HC Deb 18 February 1982 vol 18 cc390-1
7. Mr. Michael Marshall

asked the Secretary of State for the Home Department, pursuant to his reply to the hon. Member for Arundel of 21 January, Official Report, column 191, what response he has had to the Home Office study on direct broadcasting by satellite; and if he is now able to make a statement.

Mr. Whitelaw

Some 70 organisations and a number of individuals submitted comments on the Home Office study. Most were in favour of going ahead with direct broadcasting by satellite. In my foreword to the study I made it clear that the Government were prepared to give serious consideration to an early start with satellite broadcasting, and I hope to make a further announcement very shortly.

Mr. Marshall

Does my right hon. Friend agree that since the Home Office report was published in May there has been some slippage? Will he seek to expedite the matter, given the strong competition to which he referred in the foreword to that report? Will he ensure that if cable television becomes relevant in the expansion of satellite broadcasting, he will give every consideration to that matter also?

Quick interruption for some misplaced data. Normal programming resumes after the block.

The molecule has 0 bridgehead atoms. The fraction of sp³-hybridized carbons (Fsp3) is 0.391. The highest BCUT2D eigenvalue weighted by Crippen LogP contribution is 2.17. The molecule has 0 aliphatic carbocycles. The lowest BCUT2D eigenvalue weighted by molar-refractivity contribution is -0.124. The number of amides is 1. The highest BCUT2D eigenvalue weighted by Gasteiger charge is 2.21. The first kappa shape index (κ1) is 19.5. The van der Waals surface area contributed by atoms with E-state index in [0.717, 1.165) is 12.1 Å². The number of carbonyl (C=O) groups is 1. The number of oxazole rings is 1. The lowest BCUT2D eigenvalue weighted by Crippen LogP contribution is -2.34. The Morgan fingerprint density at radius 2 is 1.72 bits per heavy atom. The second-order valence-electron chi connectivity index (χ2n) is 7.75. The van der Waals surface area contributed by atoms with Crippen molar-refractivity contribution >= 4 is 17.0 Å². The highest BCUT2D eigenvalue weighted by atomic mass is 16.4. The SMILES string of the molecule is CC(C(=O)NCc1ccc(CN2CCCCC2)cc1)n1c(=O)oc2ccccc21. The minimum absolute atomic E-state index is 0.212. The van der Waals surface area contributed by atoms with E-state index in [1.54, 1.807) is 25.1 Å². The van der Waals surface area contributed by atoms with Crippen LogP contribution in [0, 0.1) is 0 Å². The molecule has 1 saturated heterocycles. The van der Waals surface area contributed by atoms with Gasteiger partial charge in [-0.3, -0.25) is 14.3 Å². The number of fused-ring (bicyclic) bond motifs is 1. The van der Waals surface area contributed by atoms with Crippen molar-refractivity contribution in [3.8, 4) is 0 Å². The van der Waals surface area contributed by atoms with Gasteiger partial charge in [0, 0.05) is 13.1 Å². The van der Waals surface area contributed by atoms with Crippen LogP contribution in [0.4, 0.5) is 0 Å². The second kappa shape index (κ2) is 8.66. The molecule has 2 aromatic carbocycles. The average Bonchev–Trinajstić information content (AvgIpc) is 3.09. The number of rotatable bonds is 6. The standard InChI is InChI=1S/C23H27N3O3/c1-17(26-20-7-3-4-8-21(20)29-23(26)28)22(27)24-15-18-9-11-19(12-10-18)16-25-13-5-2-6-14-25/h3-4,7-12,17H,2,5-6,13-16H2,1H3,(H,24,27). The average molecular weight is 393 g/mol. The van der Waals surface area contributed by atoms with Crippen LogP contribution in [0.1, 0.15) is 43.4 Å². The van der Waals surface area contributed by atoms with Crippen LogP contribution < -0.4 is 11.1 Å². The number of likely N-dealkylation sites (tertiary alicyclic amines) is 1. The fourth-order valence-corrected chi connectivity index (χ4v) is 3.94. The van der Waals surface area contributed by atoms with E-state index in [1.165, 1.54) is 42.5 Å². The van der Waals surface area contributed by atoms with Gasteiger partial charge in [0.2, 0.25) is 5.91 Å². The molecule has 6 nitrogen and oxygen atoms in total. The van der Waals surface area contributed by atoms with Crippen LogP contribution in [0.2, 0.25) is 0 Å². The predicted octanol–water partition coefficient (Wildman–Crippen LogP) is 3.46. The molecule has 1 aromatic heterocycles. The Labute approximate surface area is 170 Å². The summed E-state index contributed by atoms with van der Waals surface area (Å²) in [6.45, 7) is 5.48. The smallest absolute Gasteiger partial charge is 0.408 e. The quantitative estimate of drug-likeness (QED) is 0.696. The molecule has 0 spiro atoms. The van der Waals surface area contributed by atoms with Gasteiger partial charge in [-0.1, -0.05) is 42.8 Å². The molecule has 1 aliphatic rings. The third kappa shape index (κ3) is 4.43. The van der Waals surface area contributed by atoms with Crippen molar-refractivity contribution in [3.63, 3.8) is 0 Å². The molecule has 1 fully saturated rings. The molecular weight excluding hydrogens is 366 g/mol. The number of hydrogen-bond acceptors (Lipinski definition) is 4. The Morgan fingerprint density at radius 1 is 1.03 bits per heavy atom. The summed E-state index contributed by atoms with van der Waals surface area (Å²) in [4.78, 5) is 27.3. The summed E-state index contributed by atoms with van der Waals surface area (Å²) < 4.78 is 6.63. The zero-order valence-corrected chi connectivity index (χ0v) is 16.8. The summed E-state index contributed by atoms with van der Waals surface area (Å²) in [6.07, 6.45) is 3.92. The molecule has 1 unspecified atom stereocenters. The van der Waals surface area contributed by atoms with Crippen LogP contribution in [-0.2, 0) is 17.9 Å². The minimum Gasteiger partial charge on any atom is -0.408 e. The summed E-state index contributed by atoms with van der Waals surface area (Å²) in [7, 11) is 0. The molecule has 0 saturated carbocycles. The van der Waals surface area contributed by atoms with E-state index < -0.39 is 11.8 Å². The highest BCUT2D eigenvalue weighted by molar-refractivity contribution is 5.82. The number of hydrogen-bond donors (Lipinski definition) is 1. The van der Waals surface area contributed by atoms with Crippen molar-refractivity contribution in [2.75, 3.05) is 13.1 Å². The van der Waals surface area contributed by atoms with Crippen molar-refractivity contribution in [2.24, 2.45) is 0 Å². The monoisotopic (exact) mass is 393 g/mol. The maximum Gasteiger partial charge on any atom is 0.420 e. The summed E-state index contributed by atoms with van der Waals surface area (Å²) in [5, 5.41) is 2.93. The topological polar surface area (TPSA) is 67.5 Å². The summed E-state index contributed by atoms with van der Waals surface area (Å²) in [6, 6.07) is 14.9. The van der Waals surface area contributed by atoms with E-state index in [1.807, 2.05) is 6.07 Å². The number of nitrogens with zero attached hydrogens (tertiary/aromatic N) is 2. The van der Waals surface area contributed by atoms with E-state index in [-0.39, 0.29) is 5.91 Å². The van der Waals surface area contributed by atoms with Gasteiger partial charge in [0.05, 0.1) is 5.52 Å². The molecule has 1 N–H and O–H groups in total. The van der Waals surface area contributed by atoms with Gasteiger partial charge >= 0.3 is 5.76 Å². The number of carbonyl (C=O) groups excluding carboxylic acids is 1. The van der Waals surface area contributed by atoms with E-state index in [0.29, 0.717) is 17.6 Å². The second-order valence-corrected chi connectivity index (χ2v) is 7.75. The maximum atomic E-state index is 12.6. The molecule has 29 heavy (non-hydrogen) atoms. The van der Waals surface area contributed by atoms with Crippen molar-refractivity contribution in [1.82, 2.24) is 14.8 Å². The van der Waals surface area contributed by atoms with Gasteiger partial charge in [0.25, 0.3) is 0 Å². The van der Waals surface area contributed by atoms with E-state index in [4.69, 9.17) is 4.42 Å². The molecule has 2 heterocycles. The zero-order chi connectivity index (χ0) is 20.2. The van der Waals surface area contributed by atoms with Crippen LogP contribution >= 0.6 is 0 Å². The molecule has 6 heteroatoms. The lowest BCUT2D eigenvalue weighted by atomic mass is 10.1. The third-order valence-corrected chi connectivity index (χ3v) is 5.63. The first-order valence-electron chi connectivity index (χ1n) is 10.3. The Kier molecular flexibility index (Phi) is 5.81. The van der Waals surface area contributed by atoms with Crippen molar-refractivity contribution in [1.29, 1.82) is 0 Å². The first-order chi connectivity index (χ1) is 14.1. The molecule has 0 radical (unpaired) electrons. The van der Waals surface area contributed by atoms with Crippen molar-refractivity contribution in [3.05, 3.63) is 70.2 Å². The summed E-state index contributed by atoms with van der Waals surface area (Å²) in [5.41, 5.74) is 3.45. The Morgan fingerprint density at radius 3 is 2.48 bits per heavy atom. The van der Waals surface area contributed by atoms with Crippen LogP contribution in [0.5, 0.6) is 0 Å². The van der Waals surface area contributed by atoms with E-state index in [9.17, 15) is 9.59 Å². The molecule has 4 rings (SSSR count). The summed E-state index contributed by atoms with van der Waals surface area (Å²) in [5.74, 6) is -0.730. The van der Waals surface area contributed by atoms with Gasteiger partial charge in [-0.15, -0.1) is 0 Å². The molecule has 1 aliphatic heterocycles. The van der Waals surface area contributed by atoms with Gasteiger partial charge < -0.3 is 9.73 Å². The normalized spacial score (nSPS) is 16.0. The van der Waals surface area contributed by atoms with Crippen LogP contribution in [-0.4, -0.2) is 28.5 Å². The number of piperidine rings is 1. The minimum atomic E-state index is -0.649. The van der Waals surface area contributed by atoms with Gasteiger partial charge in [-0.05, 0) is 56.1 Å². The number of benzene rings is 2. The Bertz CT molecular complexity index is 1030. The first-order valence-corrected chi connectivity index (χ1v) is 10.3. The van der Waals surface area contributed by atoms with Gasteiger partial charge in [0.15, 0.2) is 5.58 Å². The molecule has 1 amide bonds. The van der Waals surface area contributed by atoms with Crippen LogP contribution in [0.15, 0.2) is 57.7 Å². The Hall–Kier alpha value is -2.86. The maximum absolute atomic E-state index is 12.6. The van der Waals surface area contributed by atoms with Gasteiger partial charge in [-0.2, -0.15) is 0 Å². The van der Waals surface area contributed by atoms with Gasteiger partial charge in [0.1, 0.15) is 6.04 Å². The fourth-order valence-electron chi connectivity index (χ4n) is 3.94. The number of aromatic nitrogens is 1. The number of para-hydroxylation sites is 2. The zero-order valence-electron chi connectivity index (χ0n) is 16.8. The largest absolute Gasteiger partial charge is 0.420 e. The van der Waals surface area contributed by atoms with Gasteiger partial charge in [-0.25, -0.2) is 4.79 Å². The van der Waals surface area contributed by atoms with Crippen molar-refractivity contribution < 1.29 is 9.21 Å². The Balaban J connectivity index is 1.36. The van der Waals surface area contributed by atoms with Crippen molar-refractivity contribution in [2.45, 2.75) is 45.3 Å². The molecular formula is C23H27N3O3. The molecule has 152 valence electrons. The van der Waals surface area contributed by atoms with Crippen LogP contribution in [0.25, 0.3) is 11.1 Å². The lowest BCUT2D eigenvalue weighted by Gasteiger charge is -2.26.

Mr. Whitelaw

Certainly. Cable and direct broadcasting by satellite are inextricably linked. I intend to make a statement on cable broadcasting. I do not believe that there has been a slippage. It is important to move ahead with the technological aspect, but we must also accept that such changes have considerable repercussions on our standards of broadcasting. Those standards must be preserved.

Mr. Whitehead

Will the Secretary of State give an undertaking that the same degree of regulation will obtain, in the national interest, in any form of satellite broadcasting linked through ground stations to cable broadcasting as obtains for the existing service?

Mr. Whitelaw

We must hold a number of discussions, both outside and within the House, before giving a specific undertaking. I wish to record my belief that it is important to preserve our broadcasting standards.